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'Sometimes he cries.' Exactly what Michael Schumacher's life is like, almost 6 years after his accident.

Almost six years after Michael Schumacher suffered a horrific brain injury in a skiing accident, the Formula 1 World Champion’s health is still shrouded in secrecy.

This week, however, one of the 50-year-old’s doctors gave a rare interview in which he warned that he doesn’t “perform miracles”.

Dr Philippe Menasché, a pioneer in stem cell research, treated Schumacher in Paris last month. While the details of the procedure remain under wraps, it was reported that the legendary Ferrari driver received transfusions of inflammation-reducing stem cells.

At the time, media described the method as “experimental”, a claim that Dr Menasché strongly denied in his interview with Italian newspaper, La Republica, this week.

“I do not perform miracles,” he said. “My team and I are not doing an experiment — an abominable term that is not in line with a serious medical view.”

Slow progress.

Schumacher was skiing with son, Mick, in the French Alps on December 29, 2013, when he hit a partially covered rock.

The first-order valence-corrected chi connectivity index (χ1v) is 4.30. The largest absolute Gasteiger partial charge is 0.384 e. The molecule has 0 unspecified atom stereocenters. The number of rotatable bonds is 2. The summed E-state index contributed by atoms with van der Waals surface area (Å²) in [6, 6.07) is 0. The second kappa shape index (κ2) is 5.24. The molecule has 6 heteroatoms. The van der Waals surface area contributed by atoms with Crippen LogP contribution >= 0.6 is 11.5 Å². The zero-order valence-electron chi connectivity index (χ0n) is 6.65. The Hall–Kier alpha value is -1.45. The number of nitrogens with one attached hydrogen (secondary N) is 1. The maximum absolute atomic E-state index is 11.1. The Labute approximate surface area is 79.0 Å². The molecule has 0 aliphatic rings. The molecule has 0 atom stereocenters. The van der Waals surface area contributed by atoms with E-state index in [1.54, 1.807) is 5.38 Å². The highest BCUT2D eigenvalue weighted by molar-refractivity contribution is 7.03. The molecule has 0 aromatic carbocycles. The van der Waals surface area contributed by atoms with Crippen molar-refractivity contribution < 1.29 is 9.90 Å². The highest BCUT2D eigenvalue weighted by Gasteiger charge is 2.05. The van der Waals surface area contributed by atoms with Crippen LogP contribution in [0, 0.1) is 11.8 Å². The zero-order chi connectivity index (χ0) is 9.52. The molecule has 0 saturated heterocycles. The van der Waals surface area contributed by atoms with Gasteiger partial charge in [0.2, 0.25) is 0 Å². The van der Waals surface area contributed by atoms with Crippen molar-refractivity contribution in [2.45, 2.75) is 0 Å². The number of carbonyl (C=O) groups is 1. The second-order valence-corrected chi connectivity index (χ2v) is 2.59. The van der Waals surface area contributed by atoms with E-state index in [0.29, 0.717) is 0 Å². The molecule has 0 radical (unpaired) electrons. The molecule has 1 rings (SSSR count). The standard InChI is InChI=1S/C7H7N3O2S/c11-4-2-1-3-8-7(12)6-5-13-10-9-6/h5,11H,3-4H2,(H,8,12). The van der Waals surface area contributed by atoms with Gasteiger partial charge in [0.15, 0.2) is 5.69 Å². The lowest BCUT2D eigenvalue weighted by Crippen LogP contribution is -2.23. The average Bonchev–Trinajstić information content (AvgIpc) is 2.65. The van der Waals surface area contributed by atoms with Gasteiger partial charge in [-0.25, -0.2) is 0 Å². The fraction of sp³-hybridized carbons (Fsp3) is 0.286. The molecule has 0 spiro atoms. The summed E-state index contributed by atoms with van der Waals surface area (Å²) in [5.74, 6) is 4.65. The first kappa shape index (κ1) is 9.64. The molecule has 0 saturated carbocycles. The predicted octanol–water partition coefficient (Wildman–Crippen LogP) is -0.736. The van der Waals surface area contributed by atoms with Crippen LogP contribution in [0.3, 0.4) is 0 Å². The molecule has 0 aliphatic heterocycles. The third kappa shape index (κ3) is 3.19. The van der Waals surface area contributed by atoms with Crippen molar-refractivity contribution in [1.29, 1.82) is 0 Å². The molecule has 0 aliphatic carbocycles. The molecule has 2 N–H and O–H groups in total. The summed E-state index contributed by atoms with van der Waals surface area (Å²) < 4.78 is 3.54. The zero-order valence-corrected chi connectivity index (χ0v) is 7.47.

Although he had not been skiing very fast at the time, he lost control and was thrown over 10 metres, striking his head on another rock.

Following the accident, Schumacher was placed in a medically induced coma for six months, and has not been seen in public since.

He is now wheelchair-bound, unable to stand alone and can no longer speak.  Yet according to media reports, he’s been making slow, but noticeable progress.

Michael Schumacher and his wife Corinna Schumacher in 2005. Image: Getty.
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Back in 2015, we learned the father-of-two had began to react to the voices of his wife Corinna and their children Gina Maria and Mick, often shedding a tear when he heard their family's voices.

But according to a 2018 report in French magazine Paris Match, despite being unable to speak, the seven-time world champion had begun showing even more emotion.

"When you put him in his wheelchair facing the beautiful panorama of the mountains overlooking the lake, Michael sometimes cries," an anonymous relative reportedly told Paris Match.

Michael's rehabilitation currently reportedly involves around 15 people including physiotherapists and doctors, who visit Schumacher at his Switzerland home on Lake Geneva.

As part of his rehabilitation sessions, therapists play the sounds of F1 engines and he also steers a Volkswagen Golf – in the hopes of jogging his memory, which was lost in the accident.

Michael was also reportedly able to make some unaided small movements in a rehabilitation pool.

Michael's 20-year-old son Mick is now following in his father's footsteps as a professional racing driver.

"My dad had a huge influence on my career," he told the BBC.

"He was my idol and I am following everything he did and see if I can use it myself and I am really happy with that."

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